October 4, 2018 update:
Q. How much do you pay for water, and why is it so much less than I do at home?
A. Spring water bottlers in Ontario (which includes Nestlé Waters) pay $503.71 per million litres, which is the highest rate for permit holders in the province. Some other industries pay $3.71 per million litres. When you get water from your tap at home, you don’t pay for water, the rate you pay is based on how much you use measured by your water meter, which covers the cost of delivery, infrastructure, and treatment of the water. Similarly, for many who have their own residential wells, they don’t pay for water, they only pay for the maintenance and upkeep of their well. We operate in a community that doesn’t have a municipal water supply, therefore we are responsible for the cost of our own water infrastructure.
September 27, 2018 update:
Q. Did you really outbid Centre Wellington to purchase the Middlebrook Bottling Co well?
A. We did not outbid the Township for the Middlebrook well. We did not know the Township put in a counterbid since their bid was anonymous. When we found out they were interested in buying the well, we offered to donate the property ensuring a guaranteed revenue source, however our donation was refused. We remain open and committed to working with the community and to protecting the water that we all share. For us, community needs always come first.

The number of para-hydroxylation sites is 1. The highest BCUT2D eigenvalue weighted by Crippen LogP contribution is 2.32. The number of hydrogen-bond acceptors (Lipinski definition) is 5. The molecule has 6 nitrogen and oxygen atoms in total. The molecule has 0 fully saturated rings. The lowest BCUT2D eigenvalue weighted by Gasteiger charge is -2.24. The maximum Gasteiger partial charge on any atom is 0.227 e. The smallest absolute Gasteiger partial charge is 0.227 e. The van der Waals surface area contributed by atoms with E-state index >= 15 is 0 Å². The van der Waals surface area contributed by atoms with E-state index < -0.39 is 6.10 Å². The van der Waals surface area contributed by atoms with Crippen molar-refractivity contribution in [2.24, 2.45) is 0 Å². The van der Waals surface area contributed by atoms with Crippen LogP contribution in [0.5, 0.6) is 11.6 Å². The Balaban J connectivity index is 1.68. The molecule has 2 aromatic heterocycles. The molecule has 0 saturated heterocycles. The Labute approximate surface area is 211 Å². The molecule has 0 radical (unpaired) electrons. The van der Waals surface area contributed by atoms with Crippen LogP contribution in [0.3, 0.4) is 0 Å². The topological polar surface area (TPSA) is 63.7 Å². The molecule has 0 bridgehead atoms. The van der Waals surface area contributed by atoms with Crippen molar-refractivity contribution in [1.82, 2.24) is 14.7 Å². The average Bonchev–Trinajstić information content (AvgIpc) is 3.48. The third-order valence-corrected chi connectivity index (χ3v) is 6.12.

September 20, 2018 update
Q: I appreciate that one of the benefits of bottled water is for communities and countries where potable water is unavailable. What percentage of the water you bottle goes to these areas of the country/world?
A: The water we bottle in Aberfoyle is sold and distributed in Canada, however, every year Nestlé Canada also donates over one million bottles to emergency relief efforts across the country and various charitable organizations in our community. When disaster strikes, we work with the Canadian Red Cross to get water to the people who need it. Nestlé delivered two truckloads of water to New Brunswick in response to flooding earlier this year and over 750,000 bottles to fire relief efforts in BC. As a proud member of our community we support the Guelph Gators Mites, Puslinch Optimist Club, Aberfoyle Farmers Market, Puslinch Minor Soccer and a number of local public schools with donated water.